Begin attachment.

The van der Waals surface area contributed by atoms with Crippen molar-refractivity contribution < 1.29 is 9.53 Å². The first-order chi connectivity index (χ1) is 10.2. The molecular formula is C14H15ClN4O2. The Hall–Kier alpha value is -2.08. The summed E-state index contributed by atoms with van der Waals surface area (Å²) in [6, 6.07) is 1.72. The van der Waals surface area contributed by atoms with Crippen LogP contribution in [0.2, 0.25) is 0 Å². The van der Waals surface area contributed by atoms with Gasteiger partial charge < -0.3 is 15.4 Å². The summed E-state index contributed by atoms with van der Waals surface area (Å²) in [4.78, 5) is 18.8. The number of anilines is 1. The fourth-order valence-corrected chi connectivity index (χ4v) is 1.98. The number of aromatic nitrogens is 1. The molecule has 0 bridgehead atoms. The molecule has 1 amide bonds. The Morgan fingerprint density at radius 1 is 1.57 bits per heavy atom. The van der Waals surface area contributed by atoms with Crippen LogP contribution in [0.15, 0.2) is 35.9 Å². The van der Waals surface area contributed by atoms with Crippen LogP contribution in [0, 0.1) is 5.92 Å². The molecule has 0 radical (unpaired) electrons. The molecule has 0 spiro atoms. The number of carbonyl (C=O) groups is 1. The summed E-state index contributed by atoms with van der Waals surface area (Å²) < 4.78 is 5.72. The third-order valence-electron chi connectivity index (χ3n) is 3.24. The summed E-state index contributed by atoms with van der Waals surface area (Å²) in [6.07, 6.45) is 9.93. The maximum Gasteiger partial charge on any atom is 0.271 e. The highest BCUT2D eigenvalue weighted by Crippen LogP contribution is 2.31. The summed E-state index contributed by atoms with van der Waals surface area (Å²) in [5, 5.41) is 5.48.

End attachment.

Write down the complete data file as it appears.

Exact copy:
The van der Waals surface area contributed by atoms with Crippen molar-refractivity contribution < 1.29 is 9.53 Å². The first-order chi connectivity index (χ1) is 10.2. The molecular formula is C14H15ClN4O2. The Hall–Kier alpha value is -2.08. The summed E-state index contributed by atoms with van der Waals surface area (Å²) in [6, 6.07) is 1.72. The van der Waals surface area contributed by atoms with Crippen LogP contribution in [0.2, 0.25) is 0 Å². The van der Waals surface area contributed by atoms with Gasteiger partial charge < -0.3 is 15.4 Å². The summed E-state index contributed by atoms with van der Waals surface area (Å²) in [4.78, 5) is 18.8. The number of anilines is 1. The fourth-order valence-corrected chi connectivity index (χ4v) is 1.98. The number of aromatic nitrogens is 1. The molecule has 0 bridgehead atoms. The molecule has 1 amide bonds. The Morgan fingerprint density at radius 1 is 1.57 bits per heavy atom. The van der Waals surface area contributed by atoms with Crippen LogP contribution in [0.15, 0.2) is 35.9 Å². The van der Waals surface area contributed by atoms with Crippen LogP contribution in [0, 0.1) is 5.92 Å². The molecule has 0 radical (unpaired) electrons. The molecule has 0 spiro atoms. The number of carbonyl (C=O) groups is 1. The summed E-state index contributed by atoms with van der Waals surface area (Å²) < 4.78 is 5.72. The third-order valence-electron chi connectivity index (χ3n) is 3.24. The summed E-state index contributed by atoms with van der Waals surface area (Å²) in [6.07, 6.45) is 9.93. The maximum Gasteiger partial charge on any atom is 0.271 e. The highest BCUT2D eigenvalue weighted by Crippen LogP contribution is 2.31. The summed E-state index contributed by atoms with van der Waals surface area (Å²) in [5, 5.41) is 5.48.